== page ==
The system may contain optional program code for verifying the condition of uploaded files, program code for selectively accessing files from the outside of the safe accounts by any user, program code for managing a safe by at least two owners, and program code for printing a hard-copy certificate for authenticating the existence and substance of any of the files.

The invention also includes a process for keeping files, the process comprising the steps of:

opening a file lodging safe (“safe”) or a user account by a user from a client computer;

logging into the safe or user account by the user;

uploading a file to the server of the system for permanent storage;

encrypting the file according to user's choice on-the-fly or after the file is uploaded;

creating and saving file information such as uploading date and time, file size, encryption method, and owner data for the file;

downloading the file by the user while the file is being decrypted for subsequent access;

granting the right of access to a second person so that the second person is allowed to decrypt the file and download the file directly from the second person's safe;

optionally, generating a certificate for authenticating the existence of the file and the substance of the file;

optionally, verifying the condition of the uploaded file any time after the file is uploaded;

optionally, maintaining the file-accessing history information including the status of the file; and

optionally, maintaining the file-accessing history information after the file is deleted.

The invention also includes a compute program product having computer readable medium, and embedded program code which includes:

program code for managing safe accounts;

program code for uploading files;

program code for encrypting the files according to user's choices;

program code for writing file information such as uploading date/time, file size, encryption method, active/inactive status, file condition, and owner identity or name permanently for each of the uploaded files for each of the safe accounts;

program code for granting the right of access to a file to the safes of other persons so that the other persons are allowed to download and decrypt the file;

program code for generating a certificate for authenticating the existence of a file and, optionally, the substance of the file.

This online file lodging system of the present invention is different from the conventional online file deposit system in the capability of maintaining the file information for each file, sophisticated encryption methods, full access control for each file, and detailed methodology for proving the uploading time and the substance of each of the lodged files.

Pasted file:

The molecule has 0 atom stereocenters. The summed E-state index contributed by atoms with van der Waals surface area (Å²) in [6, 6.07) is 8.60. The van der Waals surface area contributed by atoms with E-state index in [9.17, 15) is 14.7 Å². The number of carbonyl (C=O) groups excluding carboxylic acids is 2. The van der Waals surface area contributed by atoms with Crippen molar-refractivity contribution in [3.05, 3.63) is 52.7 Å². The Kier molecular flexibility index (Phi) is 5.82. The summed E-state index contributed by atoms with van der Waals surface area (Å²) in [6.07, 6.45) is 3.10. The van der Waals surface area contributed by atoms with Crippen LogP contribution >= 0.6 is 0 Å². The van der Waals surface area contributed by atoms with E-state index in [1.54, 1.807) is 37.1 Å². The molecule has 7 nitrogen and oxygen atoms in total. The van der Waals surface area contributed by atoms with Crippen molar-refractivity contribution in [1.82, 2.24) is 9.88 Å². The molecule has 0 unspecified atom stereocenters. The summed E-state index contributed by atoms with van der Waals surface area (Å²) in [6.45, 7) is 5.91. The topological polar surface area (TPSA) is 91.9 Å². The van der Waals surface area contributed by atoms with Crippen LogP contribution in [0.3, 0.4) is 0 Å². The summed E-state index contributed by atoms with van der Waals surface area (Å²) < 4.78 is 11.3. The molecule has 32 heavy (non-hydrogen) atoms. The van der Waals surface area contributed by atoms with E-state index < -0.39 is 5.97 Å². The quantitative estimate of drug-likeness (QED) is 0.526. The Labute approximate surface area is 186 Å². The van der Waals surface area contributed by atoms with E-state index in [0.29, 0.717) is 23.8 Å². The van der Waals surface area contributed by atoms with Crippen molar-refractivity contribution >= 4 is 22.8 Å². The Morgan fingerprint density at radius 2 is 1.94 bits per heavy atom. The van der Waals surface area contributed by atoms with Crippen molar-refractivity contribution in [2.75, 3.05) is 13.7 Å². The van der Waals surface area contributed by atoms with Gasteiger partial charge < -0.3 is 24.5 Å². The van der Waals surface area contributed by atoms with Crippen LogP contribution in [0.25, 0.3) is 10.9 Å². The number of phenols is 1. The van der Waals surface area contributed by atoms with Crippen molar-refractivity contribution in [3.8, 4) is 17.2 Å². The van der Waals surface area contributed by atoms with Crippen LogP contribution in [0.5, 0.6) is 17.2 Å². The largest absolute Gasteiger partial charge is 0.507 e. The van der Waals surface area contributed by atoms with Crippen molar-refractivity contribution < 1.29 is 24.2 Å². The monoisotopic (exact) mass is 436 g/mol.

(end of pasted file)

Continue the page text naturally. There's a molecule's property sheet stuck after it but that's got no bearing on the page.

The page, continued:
BRIEF DESCRIPTION OF DRAWINGS

FIG. 1 shows the basic hardware components of the Secure Online File Lodging System (SOFLS) of the present invention.

FIG. 2 shows the page for logging into a safe.

FIG. 3A shows the page for recovering the password for a safe.

FIG. 3B shows the page for entering the answer to a security question.

FIG. 4A shows the page for registering a safe or user account.

FIG. 4B shows the page for changing the password of the safe.

FIG. 4C shows the page for updating the address and other basic information of a safe owner.

FIG. 4D shows the page for changing password after the password has been exposed to someone else.

FIG. 5A shows the page for uploading a file into the safe.

FIG. 5B shows the page for prompting the user to provide encryption key in a verification step after a file is uploaded.

FIG. 5C shows the file download dialog used in testing an uploaded file.

FIG. 5D shows the page for prompting the user to confirm whether the file is good at the end of a verification test.

FIG. 5E shows the steps for uploading, encrypting and verifying file.

FIG. 5F shows the steps for uploading a file without using a private security method.

FIG. 6A shows the default view of “File Summaries” showing owner's files.

FIG. 6B shows “File Summaries” of the files that the owner has right to access.

FIG. 6C shows casual files in a safe folder.

FIG. 6D shows the page for downloading a non-secured file.

FIG. 6E shows the page for decrypting and downloading a file.

FIG. 6F shows the steps for verifying if a file is good.

FIG. 6G shows the steps for decrypting and downloading a file.

FIG. 6H shows the steps for downloading an unencrypted file.

FIG. 7A shows “File Details,” including uploading date/time, file size, encryption method, and other users or safes that have right to access together with a left-side menu.

FIG. 7B shows the page for changing the status of the file in the safe.

FIG. 7C shows the page for deleting a file.

FIGS. 7D-7F show the pages for changing right of access for a single file.

FIG. 7G shows the last page for revoking right of access for a single file.

FIGS. 7H-7J show the pages for ordering electronic certificate for a single file.

FIGS. 7K-7M show the pages for ordering a hard-copy certificate for a single file.

FIG. 7N shows the steps for deleting a file.